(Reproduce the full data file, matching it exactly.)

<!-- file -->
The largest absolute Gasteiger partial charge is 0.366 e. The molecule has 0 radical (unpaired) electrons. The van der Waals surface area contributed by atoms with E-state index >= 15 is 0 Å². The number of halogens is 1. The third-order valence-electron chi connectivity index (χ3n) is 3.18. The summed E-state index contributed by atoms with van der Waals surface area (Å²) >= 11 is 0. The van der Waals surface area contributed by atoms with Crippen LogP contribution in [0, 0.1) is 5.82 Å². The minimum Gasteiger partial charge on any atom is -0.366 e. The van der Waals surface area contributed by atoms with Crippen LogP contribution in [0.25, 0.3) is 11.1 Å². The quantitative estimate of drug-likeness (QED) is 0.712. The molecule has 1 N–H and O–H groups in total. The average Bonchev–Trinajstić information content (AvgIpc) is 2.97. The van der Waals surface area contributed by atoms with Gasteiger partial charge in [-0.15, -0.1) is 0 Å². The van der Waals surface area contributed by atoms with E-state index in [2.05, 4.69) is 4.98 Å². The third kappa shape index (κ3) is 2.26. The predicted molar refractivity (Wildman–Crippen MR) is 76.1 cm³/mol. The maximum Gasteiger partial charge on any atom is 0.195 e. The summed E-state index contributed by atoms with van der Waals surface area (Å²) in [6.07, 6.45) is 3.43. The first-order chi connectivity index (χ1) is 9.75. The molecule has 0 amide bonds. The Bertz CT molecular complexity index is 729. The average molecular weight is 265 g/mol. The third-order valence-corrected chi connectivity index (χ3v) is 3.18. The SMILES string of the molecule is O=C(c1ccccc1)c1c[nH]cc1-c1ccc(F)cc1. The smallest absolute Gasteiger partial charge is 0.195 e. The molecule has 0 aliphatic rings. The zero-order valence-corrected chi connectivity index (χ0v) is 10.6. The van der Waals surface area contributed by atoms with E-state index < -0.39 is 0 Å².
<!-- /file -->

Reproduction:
The largest absolute Gasteiger partial charge is 0.366 e. The molecule has 0 radical (unpaired) electrons. The van der Waals surface area contributed by atoms with E-state index >= 15 is 0 Å². The number of halogens is 1. The third-order valence-electron chi connectivity index (χ3n) is 3.18. The summed E-state index contributed by atoms with van der Waals surface area (Å²) >= 11 is 0. The van der Waals surface area contributed by atoms with Crippen LogP contribution in [0, 0.1) is 5.82 Å². The minimum Gasteiger partial charge on any atom is -0.366 e. The van der Waals surface area contributed by atoms with Crippen LogP contribution in [0.25, 0.3) is 11.1 Å². The quantitative estimate of drug-likeness (QED) is 0.712. The molecule has 1 N–H and O–H groups in total. The average Bonchev–Trinajstić information content (AvgIpc) is 2.97. The van der Waals surface area contributed by atoms with Gasteiger partial charge in [-0.15, -0.1) is 0 Å². The van der Waals surface area contributed by atoms with E-state index in [2.05, 4.69) is 4.98 Å². The third kappa shape index (κ3) is 2.26. The predicted molar refractivity (Wildman–Crippen MR) is 76.1 cm³/mol. The maximum Gasteiger partial charge on any atom is 0.195 e. The summed E-state index contributed by atoms with van der Waals surface area (Å²) in [6.07, 6.45) is 3.43. The first-order chi connectivity index (χ1) is 9.75. The molecule has 0 amide bonds. The Bertz CT molecular complexity index is 729. The average molecular weight is 265 g/mol. The third-order valence-corrected chi connectivity index (χ3v) is 3.18. The SMILES string of the molecule is O=C(c1ccccc1)c1c[nH]cc1-c1ccc(F)cc1. The smallest absolute Gasteiger partial charge is 0.195 e. The molecule has 0 aliphatic rings. The zero-order valence-corrected chi connectivity index (χ0v) is 10.6. The van der Waals surface area contributed by atoms with E-state index < -0.39 is 0 Å².